On Sunday November 30th 2013, I was doing work at home with my iMac EMC 2105. It was raining and thundering that day. I took a break for lunch leaving my computer on. When I returned, I discovered the hard drive failed. The Internet and phone services also went out. When I tried to reboot the computer, I heard the dreaded click of death eminating from the failed hard drive. I had backed up the important files on an external hard drive two week prior. However, the work done since I backed up the important files was essential lost.
On the Sunday before Cyber Monday 2013, I took the computer to the local Apple Store for repair. I was told the computer was "vintage" meaning the Genius Bar no longer provided repair service for it. I was told any computer that is older than five years is considered vintage.
On Cyber Monday 2013, the Internet service was restored (the phone service was still out). I logged on to the Internet and did a search for a do-it-yourself-repair kit. I discovered the iFixIt website and order a hard drive upgrade kit. I got free shipping because it was Cyber Monday. Yeah!!! I actually ordered the wrong kit for the computer because I didn't check the EMC number on the computer.
On Friday afternoon December 4th 2013, the hard drive upgrade kit I ordered arrived. I didn't do anything with it immediately, because it was so late in the day and I wasn't feeling all the well that day. I was thinking better not to work on the computer when I have a head cold. The next morning, I woke up and felt considerably better. That's when I found out about the EMC number on the computer not matching the hard drive upgrade kit I ordered. I decided to go ahead with the upgrade anyways.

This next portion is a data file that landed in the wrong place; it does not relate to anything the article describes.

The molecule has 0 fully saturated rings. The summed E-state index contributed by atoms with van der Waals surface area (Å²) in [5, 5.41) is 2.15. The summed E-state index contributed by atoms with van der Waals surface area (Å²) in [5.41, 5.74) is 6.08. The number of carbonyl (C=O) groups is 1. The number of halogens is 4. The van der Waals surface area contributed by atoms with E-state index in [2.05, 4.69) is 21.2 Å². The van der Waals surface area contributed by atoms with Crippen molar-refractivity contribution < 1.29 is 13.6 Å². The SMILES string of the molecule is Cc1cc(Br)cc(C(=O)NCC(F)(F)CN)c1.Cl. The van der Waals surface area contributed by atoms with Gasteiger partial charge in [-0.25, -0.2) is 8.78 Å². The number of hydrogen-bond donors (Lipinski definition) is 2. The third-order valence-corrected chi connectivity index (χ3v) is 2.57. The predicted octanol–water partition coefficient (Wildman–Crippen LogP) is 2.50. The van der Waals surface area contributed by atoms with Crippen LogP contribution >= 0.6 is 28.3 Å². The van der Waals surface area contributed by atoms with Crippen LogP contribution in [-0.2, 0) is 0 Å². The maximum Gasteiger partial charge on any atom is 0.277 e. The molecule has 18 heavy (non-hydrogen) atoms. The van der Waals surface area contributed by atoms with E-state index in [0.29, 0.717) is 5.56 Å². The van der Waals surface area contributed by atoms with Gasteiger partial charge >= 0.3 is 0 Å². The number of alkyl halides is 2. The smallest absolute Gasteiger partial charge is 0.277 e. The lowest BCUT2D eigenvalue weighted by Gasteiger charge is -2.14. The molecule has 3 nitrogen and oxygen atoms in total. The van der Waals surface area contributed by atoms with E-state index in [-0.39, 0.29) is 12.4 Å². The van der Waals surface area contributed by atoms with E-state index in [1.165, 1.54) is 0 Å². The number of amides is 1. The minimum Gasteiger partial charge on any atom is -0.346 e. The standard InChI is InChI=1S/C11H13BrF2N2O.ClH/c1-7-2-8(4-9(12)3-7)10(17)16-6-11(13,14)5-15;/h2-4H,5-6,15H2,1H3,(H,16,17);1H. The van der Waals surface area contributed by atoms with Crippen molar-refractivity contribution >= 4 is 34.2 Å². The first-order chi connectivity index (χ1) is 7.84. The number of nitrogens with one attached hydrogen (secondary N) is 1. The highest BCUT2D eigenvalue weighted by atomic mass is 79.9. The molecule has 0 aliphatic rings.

In reading the online instructions, I noted that the first step is to hold down the power button for twenty to thirty seconds without the computer plugged into power and thereby discharge the internal capacitors. At that point, I decided maybe the reason the hard drive failed is because somehow the thunder storm charged the internal components of the computer and speculated that discharging the internal capacitors might resolve the problem. After discharging the internal capacitors, I decided to try to start the computer with the old hard drive one last time. I did so, the old hard drive worked, and the computer booted up. I immediately backed up to an external hard drive all the work I had done over the two weeks preceding the hard drive failure. Yeah!!
If the iFixIt hard drive upgrade kit will work for the computer I have, then I am going to keep the hard drive upgrade kit. If not, then I will look into the possibility of exchanging the hard drive upgrade kit for a kit that is appropriate for the computer I have.
If you have files containing data about important work stored on the hard drive of your computer, don't take a chance. Backup the files to an external hard drive frequently.
If your hard drive fails during a thunder storm, try the following procedure before resolving to upgrade the hard drive. Wait a while. Unplug the computer from power. Depress the power button for twenty to thirty seconds to discharge the internal capacitors. Plug the computer back into power. Depress the power button on the computer. See if the problem with the hard drive resolves itself, before resolving to upgrade the hard drive.